Does their reporting comply with the regulator’s requirements?

  • AIS 2016: Like last year, no.
    • Under ‘Financial Information’
      • Only two of the figures match those in the financial statement.
      • The wrong type of financial statements is specified.
    • No outcomes are reported.
    • The description of ‘International activities’ is ‘Operating overseas including delivering programs’.
  • Financial Report 2016: Like last year, no.
    • Despite having been audited by a chartered accountant, Peter Rule,
      • Two financial statements are missing.
      • The two statements that are included are both incorrect.
      • There are no Notes to the accounts.
      • There is no responsible persons’ declaration.
      • The auditor’s letter accompanying his report is included.

What financial situation was shown by that Report?

  • Given the deficiencies of the Report, including the limited audit that was performed (see below), it would be unwise to rely on this Report as a description of the financial state of YSC[3].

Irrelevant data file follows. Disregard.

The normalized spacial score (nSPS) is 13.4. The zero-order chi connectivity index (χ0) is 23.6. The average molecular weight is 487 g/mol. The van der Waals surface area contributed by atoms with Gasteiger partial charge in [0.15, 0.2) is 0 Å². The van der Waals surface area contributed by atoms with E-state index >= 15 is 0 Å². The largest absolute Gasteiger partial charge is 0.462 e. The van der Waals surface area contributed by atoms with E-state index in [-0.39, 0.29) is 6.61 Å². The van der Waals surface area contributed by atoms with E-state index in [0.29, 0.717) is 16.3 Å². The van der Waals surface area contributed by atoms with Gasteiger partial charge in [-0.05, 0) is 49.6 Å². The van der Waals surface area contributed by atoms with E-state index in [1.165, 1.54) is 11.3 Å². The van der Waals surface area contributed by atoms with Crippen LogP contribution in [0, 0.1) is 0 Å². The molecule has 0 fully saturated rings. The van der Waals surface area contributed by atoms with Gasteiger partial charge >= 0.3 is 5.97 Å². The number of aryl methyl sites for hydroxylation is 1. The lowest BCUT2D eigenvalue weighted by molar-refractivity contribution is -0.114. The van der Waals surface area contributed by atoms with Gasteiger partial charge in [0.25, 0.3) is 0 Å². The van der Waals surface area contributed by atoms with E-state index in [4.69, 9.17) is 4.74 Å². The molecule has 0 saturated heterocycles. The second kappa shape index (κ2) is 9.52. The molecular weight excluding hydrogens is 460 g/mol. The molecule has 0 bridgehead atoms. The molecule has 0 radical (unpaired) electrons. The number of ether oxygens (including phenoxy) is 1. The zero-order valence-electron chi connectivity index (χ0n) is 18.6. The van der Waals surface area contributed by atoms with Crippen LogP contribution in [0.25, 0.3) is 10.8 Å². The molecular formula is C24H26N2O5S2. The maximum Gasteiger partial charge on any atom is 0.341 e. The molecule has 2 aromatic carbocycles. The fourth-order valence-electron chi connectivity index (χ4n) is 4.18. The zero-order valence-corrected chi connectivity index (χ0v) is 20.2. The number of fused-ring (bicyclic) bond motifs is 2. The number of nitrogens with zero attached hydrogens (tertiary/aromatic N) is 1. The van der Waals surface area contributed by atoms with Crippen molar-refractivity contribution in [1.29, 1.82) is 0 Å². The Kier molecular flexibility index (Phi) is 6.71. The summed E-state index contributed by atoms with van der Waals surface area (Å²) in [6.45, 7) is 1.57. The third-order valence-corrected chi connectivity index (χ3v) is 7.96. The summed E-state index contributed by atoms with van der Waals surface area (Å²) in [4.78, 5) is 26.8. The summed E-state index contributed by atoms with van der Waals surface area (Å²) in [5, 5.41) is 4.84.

• The Report shows
    • a ‘Net Profit’ of $356K on revenue of $1.56m. That’s a high 24%.
    • $646K in the bank.
    • $362K owed to them from credit sales.
    • $153K ‘Fixed Assets’ and no liabilities.

What did the auditor say about the last financial statements?

  • The auditor, Peter Rule, chartered accountant, of Complete Business Strategies Pty Ltd, has issued a qualified opinion.
    • Read here to see what this means compared to a ‘clean’ opinion.
    • This is Peter’s explanation of his qualification:
      • As is common for organisations of this type, it is not practicable for the Association to maintain an effective system of internal controls over receipts and payments until their initial entry in the accounting records.’ So, for 100% of everything that was given to or earnt by YSC, and for 100% of everything that was spent by YSC, the organisation has no checks to ensure that its transactions were reflected in the accounting records.
      • Why is it not possible for YSC to implement the necessary internal controls?  Other charities can.
    • With this size gap in the audit procedures, and the deficiencies described under ‘Financial Report 2016’ (see above), YSC got off lightly – a refusal to issue an opinion seems more appropriate.